Time to focus on and learn from Inuit

CheckUp! has emerged as an Inuit-specific project focused on the prevention of sexually transmitted blood-borne infections (STBBI). This social media intervention has proven to effectively engage and empower Inuit youth in Nunavik by encouraging youth to practice their agency while engaging with the healthcare system. Find the CheckUp! project on Facebook. This recently CIHR-funded implementation science research aims to scale up and enhance the previous pilot project in Nunavik by using culture-, arts- and land-based research interventions and to contextualize the project to ensure its relevance and success in the Inuvialuit Settlement Area with the goal of decreasing the burden of STBBIs, improved healthy sexuality amongst Inuit youth, improved overall health and wellness outcomes for Inuit youth, and increased health research capacity in working with Inuit.

The broad goals of the proposed research:

  1. To normalize testing by changing attitudes and social norms around the use of screening services for STBBIs and reduce the barriers to testing and linkage to care.
  2. To decrease the burden of STBBIs throughout Inuit Nunangat
  3. To improve wellness and resiliency of Inuit youth using land-based and culture-based methods.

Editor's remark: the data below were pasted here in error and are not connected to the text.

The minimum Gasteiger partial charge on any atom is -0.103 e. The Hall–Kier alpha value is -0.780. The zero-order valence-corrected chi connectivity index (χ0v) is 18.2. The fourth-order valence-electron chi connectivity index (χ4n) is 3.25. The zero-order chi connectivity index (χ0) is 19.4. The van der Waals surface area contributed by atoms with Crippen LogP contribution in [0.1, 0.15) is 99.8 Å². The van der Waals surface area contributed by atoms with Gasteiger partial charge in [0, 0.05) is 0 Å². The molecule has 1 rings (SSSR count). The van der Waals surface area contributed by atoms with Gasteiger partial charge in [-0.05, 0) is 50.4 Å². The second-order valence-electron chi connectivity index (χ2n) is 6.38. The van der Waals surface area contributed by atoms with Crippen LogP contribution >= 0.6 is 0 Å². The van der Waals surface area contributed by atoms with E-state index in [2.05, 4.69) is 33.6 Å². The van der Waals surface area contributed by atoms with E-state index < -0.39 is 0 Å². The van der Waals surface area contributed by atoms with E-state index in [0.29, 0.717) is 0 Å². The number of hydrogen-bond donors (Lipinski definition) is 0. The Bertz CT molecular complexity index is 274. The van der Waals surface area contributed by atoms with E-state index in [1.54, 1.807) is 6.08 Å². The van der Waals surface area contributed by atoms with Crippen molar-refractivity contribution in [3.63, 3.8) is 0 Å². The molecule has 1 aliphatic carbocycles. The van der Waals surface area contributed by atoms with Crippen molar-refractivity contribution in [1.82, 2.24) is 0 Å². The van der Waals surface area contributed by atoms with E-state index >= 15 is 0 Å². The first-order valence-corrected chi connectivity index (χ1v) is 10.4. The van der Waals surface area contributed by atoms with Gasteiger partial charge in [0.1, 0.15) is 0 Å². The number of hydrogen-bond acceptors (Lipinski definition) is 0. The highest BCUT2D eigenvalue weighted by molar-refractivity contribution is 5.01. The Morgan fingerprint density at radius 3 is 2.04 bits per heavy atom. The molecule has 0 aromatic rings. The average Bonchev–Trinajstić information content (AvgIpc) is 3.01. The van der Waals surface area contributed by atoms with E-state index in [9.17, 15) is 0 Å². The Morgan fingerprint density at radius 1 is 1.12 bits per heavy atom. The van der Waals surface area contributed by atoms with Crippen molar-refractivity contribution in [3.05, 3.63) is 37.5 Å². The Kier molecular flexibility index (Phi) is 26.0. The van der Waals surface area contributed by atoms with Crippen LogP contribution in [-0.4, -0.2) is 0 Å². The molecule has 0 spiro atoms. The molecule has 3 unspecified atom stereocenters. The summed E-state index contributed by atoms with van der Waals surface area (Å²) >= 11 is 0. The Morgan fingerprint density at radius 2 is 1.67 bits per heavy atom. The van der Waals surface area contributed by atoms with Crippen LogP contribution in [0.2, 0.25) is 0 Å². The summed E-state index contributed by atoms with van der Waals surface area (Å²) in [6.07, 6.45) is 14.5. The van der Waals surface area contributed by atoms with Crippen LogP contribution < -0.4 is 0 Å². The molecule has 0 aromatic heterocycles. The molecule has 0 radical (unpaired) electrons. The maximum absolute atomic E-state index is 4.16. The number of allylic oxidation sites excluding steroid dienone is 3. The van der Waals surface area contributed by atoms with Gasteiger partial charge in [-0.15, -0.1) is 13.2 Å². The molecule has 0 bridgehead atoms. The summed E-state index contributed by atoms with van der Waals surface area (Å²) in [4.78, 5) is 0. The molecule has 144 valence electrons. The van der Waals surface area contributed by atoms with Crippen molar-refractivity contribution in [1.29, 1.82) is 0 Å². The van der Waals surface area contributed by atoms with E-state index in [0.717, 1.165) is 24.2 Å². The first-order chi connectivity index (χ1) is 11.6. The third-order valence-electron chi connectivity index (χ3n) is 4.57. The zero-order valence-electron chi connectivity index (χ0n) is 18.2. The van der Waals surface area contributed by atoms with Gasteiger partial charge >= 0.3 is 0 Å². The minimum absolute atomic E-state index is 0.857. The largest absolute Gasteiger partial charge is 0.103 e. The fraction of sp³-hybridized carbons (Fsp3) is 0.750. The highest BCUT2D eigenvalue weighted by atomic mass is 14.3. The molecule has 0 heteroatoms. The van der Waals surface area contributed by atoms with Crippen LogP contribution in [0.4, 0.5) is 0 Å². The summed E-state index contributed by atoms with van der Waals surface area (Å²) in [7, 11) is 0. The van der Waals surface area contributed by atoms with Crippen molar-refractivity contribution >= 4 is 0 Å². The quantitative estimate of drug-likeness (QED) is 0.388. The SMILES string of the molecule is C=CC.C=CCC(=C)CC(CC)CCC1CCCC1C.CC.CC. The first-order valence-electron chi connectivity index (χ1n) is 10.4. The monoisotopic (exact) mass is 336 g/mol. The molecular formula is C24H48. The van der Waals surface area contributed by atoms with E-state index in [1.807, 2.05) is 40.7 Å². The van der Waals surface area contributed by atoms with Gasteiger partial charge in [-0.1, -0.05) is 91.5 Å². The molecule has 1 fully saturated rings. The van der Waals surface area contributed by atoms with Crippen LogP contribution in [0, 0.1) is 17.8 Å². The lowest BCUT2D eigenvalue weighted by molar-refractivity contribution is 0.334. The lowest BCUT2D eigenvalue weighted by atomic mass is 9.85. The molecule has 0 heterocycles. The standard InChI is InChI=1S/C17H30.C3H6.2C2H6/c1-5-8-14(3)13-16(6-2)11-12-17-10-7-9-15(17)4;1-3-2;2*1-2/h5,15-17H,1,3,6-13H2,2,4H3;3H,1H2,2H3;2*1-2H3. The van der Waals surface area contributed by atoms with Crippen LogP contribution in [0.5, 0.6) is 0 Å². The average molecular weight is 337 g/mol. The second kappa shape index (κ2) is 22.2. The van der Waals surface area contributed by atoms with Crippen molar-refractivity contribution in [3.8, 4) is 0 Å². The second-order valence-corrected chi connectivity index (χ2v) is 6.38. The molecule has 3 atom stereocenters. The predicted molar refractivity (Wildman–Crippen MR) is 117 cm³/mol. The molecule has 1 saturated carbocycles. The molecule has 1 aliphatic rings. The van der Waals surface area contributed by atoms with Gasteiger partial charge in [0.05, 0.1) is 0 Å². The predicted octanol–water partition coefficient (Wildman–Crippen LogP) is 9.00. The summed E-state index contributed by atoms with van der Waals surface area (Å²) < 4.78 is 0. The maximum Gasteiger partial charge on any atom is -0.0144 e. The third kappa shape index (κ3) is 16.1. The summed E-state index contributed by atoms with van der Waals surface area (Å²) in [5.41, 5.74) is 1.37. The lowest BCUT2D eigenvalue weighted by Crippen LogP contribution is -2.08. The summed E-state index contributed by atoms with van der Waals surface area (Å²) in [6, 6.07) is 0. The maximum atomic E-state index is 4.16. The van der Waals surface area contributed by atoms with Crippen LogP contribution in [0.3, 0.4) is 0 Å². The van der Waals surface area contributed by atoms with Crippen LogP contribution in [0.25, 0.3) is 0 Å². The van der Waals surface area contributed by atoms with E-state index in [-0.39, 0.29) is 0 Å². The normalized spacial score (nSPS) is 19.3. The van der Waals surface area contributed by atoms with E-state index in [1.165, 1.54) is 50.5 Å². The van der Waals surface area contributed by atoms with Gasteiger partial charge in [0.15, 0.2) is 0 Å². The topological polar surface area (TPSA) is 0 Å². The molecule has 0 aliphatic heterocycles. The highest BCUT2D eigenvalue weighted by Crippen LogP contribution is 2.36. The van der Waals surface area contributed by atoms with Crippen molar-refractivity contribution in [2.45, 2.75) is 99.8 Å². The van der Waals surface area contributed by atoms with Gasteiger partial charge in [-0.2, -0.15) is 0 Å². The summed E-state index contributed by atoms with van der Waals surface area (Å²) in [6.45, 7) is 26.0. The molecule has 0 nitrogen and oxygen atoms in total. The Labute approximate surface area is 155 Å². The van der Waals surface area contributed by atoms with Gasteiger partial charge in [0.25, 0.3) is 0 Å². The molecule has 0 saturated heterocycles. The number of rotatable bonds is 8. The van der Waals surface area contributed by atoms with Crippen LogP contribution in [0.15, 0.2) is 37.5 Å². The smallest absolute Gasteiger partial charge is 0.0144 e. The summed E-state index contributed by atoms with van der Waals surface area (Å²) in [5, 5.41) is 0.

4. To contextualize the CheckUp in another Inuit region.
  5. To foster Inuit youth leadership in the planning of wholistic health promotion interventions.
  6. To elucidate an Inuit-derived Two-eyed Seeing approach to research and evaluation, employing both typical Western metrics as well as ascertaining Inuit needs and methodologies.

The research team includes Indigenous physician, community research associates and academic health researchers, in partnership with Pauktuutit Inuit Women of Canada, a leader in sexual health programming in the Inuit region.

The project respects the cultural knowledge, traditions and practices of Inuit and will draw on Inuit societal values also known as Inuit Qaujimjatuqangit (IQ). To ensure IQ is appropriately included in this project, the research team will include Elders, Knowledge Keepers and other experts in IQ.

There are two components to the project: a land-based component and a social media component. Due to the COVID-19 pandemic, the land-based work and in-person research was interrupted, with focus shifting to social media. One of the land-based components of the research included a retreat held in September 2022.

This project was funded by the Canadian Institutes of Health Research (CIHR).

For more information, please contact

Kehinde Ametepee –

Reyna Uriarte –